Lars Klevberg (director)
21 June 2019 (released)
20 June 2019
There’s usually little point in doing a reboot or reimagining a film unless there’s something new to offer. Much like musical cover versions sticking close to the original just demonstrates laziness and a basic lack of imagination. Hendrix turned Dylan’s Along the Watchtower on its head, and Dylan has been weighed down with that ever since.
Director Lars Klevberg’s and writer Tyler Burton Smith’s new take on Child’s Play doesn’t quite take those risks but like the rebooted Carrie the tale now reflects today’s mores and in particular technology and consumerism.
While avoiding spoilers it’s fair to say that this Child’s Play is fundamentally updated and removed from the original and that franchise. It also takes a comically subversive and satirical approach to technology and its ever-pervasive presence as an essential part almost everyone’s life. As well as having a pop at the corporations that are behind and thriving off it with little if any thought for the consequences.
As such the first act of the film set us well with some snappy dialogue and a few in-jokes. Karen (Aubrey Plaza) is a single mother in a boring job in a toy shop. When a customer returns a Buddi doll because its malfunctioning, and in any case it’s an old model, she decides to keep it and give it to her lonely hearing-impaired son Andy (Gabriel Bateman).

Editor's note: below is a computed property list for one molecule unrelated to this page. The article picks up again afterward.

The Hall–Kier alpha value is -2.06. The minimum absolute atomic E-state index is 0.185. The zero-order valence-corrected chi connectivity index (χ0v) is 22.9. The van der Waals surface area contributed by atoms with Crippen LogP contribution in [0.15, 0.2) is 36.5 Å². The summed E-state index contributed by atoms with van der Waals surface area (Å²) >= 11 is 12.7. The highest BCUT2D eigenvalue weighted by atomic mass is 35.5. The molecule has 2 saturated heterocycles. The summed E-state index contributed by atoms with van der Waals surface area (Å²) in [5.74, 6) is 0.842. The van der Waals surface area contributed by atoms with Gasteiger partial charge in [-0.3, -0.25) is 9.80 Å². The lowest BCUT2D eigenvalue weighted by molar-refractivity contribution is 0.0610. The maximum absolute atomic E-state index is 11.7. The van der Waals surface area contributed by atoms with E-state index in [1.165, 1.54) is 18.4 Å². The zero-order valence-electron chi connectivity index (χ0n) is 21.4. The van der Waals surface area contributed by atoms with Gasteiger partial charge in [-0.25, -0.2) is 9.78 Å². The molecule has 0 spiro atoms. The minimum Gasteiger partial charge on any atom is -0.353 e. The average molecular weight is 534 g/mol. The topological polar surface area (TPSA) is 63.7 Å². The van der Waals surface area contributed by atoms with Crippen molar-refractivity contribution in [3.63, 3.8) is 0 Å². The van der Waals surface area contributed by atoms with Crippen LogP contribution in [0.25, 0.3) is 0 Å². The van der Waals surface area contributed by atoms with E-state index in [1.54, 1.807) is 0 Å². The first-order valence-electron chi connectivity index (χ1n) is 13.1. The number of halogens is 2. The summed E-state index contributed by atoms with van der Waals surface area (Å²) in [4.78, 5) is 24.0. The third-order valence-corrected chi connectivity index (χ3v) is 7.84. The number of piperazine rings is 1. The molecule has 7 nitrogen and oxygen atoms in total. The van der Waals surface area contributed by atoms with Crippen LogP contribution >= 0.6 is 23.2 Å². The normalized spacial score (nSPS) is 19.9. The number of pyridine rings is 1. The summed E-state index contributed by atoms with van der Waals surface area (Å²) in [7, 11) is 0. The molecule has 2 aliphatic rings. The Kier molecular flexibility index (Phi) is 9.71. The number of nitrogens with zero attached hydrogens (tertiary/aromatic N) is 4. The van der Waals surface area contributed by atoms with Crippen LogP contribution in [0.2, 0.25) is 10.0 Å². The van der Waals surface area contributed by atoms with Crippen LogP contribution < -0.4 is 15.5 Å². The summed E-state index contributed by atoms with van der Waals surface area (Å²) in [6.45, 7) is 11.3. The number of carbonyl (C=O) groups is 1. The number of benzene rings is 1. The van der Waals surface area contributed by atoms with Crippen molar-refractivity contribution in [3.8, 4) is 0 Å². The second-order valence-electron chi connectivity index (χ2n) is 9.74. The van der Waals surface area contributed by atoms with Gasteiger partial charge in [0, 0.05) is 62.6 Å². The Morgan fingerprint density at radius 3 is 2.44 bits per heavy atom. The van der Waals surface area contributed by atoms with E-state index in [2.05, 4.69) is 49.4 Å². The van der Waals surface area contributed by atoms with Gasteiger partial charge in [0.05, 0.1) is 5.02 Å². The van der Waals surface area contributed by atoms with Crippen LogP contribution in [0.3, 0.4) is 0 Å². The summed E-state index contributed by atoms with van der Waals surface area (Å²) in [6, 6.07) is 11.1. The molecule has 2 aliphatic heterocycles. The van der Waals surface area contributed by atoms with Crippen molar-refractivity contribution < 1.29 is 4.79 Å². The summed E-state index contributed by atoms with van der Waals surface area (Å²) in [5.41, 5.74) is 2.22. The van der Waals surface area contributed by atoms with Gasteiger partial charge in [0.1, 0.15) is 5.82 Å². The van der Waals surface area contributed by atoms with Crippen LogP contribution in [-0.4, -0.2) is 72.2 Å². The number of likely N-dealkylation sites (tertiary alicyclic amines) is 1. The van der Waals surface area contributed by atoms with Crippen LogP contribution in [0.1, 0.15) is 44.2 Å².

Now Andy is probably too old for Buddi – now named Chucky - but once he’s logged in, had his faced scanned by the doll and its functioning, it’s a lot of fun, and attracts some friends/hangers-on. In the pantheon of advanced toys in films this is up there with the teddy bear super-toy in AI, only far less cuddly! So along with his new friends it sort of becomes part of the gang, copying them which is fun but also reacting to negatives.
For example Andy doesn’t like their cat, which the doll notes! Similarly, Andy has a down on Shane (David Lewis) Karen’s boyfriend which is unfortunate as Chucky has been picking up tips watching the notorious Texas Chainsaw Massacre 2.
A series of incidents and the gang slowly come to realise that not all is well with the doll and that action needs to be taken. It’s here that the film starts to drop some of the comedy and head into upper 15 rated horror, which is nasty but so slick that it barely casts a ripple.
It’s a glossy production with nary a break in the narrative as characters are quickly introduced, established and/or dispatched. It maybe sweeping and slightly denigrating to say that the cast are solid in fairly stock roles. but the main focus will be the voice of Mark Hamill as Chucky. It’s not as feral as Brad Dourif’s but in all aspects this is a sleeker doll which is reflected while retaining a menacing edge.